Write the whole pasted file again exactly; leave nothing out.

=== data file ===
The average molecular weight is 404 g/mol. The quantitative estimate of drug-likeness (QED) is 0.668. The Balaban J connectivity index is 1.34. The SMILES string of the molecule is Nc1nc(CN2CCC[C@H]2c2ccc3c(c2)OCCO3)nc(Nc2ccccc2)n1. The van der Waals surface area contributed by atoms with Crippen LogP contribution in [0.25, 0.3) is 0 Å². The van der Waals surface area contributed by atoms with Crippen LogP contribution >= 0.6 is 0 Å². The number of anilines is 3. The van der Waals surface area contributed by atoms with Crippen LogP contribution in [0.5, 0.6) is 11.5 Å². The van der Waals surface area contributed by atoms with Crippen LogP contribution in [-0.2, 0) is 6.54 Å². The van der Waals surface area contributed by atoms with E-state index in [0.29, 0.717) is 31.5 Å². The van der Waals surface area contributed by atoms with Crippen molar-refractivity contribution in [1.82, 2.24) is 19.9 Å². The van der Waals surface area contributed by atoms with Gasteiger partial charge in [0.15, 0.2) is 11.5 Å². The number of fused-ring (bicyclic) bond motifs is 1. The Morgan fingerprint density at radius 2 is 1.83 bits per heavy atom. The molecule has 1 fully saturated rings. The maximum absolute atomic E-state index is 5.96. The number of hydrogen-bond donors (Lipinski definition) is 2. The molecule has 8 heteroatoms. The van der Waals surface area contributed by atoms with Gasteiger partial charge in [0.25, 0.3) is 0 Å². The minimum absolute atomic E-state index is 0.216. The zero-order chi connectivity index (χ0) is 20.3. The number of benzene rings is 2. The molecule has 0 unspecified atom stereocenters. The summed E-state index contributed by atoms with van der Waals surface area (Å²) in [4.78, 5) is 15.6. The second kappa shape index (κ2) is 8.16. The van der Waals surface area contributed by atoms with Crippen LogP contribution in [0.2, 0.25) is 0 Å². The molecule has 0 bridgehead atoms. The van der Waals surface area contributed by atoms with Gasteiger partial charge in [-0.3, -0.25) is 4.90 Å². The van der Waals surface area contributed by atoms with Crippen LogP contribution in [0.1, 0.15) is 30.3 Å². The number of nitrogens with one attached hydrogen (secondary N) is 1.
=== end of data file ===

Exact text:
The average molecular weight is 404 g/mol. The quantitative estimate of drug-likeness (QED) is 0.668. The Balaban J connectivity index is 1.34. The SMILES string of the molecule is Nc1nc(CN2CCC[C@H]2c2ccc3c(c2)OCCO3)nc(Nc2ccccc2)n1. The van der Waals surface area contributed by atoms with Crippen LogP contribution in [0.25, 0.3) is 0 Å². The van der Waals surface area contributed by atoms with Crippen LogP contribution >= 0.6 is 0 Å². The number of anilines is 3. The van der Waals surface area contributed by atoms with Crippen LogP contribution in [0.5, 0.6) is 11.5 Å². The van der Waals surface area contributed by atoms with Crippen LogP contribution in [-0.2, 0) is 6.54 Å². The van der Waals surface area contributed by atoms with E-state index in [0.29, 0.717) is 31.5 Å². The van der Waals surface area contributed by atoms with Crippen molar-refractivity contribution in [1.82, 2.24) is 19.9 Å². The van der Waals surface area contributed by atoms with Gasteiger partial charge in [0.15, 0.2) is 11.5 Å². The number of fused-ring (bicyclic) bond motifs is 1. The Morgan fingerprint density at radius 2 is 1.83 bits per heavy atom. The molecule has 1 fully saturated rings. The maximum absolute atomic E-state index is 5.96. The number of hydrogen-bond donors (Lipinski definition) is 2. The molecule has 8 heteroatoms. The van der Waals surface area contributed by atoms with Gasteiger partial charge in [0.25, 0.3) is 0 Å². The minimum absolute atomic E-state index is 0.216. The zero-order chi connectivity index (χ0) is 20.3. The number of benzene rings is 2. The molecule has 0 unspecified atom stereocenters. The summed E-state index contributed by atoms with van der Waals surface area (Å²) in [4.78, 5) is 15.6. The second kappa shape index (κ2) is 8.16. The van der Waals surface area contributed by atoms with Crippen LogP contribution in [0.2, 0.25) is 0 Å². The molecule has 0 bridgehead atoms. The van der Waals surface area contributed by atoms with Gasteiger partial charge in [-0.3, -0.25) is 4.90 Å². The van der Waals surface area contributed by atoms with Crippen LogP contribution in [0.1, 0.15) is 30.3 Å². The number of nitrogens with one attached hydrogen (secondary N) is 1.